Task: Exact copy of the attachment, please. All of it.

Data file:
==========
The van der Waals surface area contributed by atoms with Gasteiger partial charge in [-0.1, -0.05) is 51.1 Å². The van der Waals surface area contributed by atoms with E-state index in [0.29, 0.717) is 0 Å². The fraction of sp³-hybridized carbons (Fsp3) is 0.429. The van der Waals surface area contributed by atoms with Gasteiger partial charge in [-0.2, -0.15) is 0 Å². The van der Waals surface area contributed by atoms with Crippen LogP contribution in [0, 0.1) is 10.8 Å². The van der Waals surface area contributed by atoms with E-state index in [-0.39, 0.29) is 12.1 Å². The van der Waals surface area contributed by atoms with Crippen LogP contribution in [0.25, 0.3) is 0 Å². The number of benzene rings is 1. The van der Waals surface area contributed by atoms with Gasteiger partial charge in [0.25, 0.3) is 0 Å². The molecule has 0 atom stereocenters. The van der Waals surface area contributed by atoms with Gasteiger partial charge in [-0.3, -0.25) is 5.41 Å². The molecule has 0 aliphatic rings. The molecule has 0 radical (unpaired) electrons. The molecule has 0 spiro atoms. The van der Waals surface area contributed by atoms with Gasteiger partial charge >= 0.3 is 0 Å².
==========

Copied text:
The van der Waals surface area contributed by atoms with Gasteiger partial charge in [-0.1, -0.05) is 51.1 Å². The van der Waals surface area contributed by atoms with E-state index in [0.29, 0.717) is 0 Å². The fraction of sp³-hybridized carbons (Fsp3) is 0.429. The van der Waals surface area contributed by atoms with Gasteiger partial charge in [-0.2, -0.15) is 0 Å². The van der Waals surface area contributed by atoms with Crippen LogP contribution in [0, 0.1) is 10.8 Å². The van der Waals surface area contributed by atoms with E-state index in [-0.39, 0.29) is 12.1 Å². The van der Waals surface area contributed by atoms with Crippen LogP contribution in [0.25, 0.3) is 0 Å². The number of benzene rings is 1. The van der Waals surface area contributed by atoms with Gasteiger partial charge in [0.25, 0.3) is 0 Å². The molecule has 0 atom stereocenters. The van der Waals surface area contributed by atoms with Gasteiger partial charge in [-0.3, -0.25) is 5.41 Å². The molecule has 0 aliphatic rings. The molecule has 0 radical (unpaired) electrons. The molecule has 0 spiro atoms. The van der Waals surface area contributed by atoms with Gasteiger partial charge >= 0.3 is 0 Å².